Federalism and International Human Rights in the New Constitutional Order
34 Pages Posted: 9 Apr 2001
This article, forthcoming in the Wayne Law Review, examines possible federalism limits on national legislative power to protect internationally recognized human rights in light of the Supreme Court's developing federalism jurisprudence. It argues that developing doctrines limited national power in the international arena will be quite difficult. Neither subject-matter limitations on Congress's power nor the anti-commandeering principle seem readily available, in part for structural reasons arising from the fact that international agreements are negotiated with foreign partners who may be unconcerned with domestic U.S. law, and in part because the historical case for either type of limitation is weaker than the similar case for limitations in the purely domestic context. In addition, the article argues that developing doctrinal limitations on the Treaty Power may guard against possibilities that are increasingly remote in the post-New Deal/Great Society constitutional order, where legislative initiatives are likely to be much less bold than those suggested by aggressive proponents of the use of national power to secure international human rights domestically.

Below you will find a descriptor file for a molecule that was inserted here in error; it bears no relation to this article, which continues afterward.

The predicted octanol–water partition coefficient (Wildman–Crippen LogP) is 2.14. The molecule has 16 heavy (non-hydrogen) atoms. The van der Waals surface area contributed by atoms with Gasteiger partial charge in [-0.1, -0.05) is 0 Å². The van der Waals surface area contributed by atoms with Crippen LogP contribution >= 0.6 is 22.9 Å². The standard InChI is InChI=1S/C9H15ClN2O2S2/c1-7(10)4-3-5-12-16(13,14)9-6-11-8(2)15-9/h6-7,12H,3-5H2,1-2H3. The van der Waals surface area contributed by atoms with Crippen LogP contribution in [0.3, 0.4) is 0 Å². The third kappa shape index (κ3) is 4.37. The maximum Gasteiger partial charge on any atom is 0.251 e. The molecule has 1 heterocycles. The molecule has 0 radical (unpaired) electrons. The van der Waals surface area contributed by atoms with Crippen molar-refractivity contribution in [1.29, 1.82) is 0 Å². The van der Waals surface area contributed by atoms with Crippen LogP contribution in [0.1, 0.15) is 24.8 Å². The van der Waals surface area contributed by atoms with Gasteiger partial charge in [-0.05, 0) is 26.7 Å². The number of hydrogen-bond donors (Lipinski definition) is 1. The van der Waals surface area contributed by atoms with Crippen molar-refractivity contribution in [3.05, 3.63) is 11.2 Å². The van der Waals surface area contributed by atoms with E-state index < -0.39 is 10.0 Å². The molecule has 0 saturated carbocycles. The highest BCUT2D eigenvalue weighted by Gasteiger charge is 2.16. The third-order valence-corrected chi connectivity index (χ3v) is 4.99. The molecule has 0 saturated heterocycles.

Suggested Citation: Suggested Citation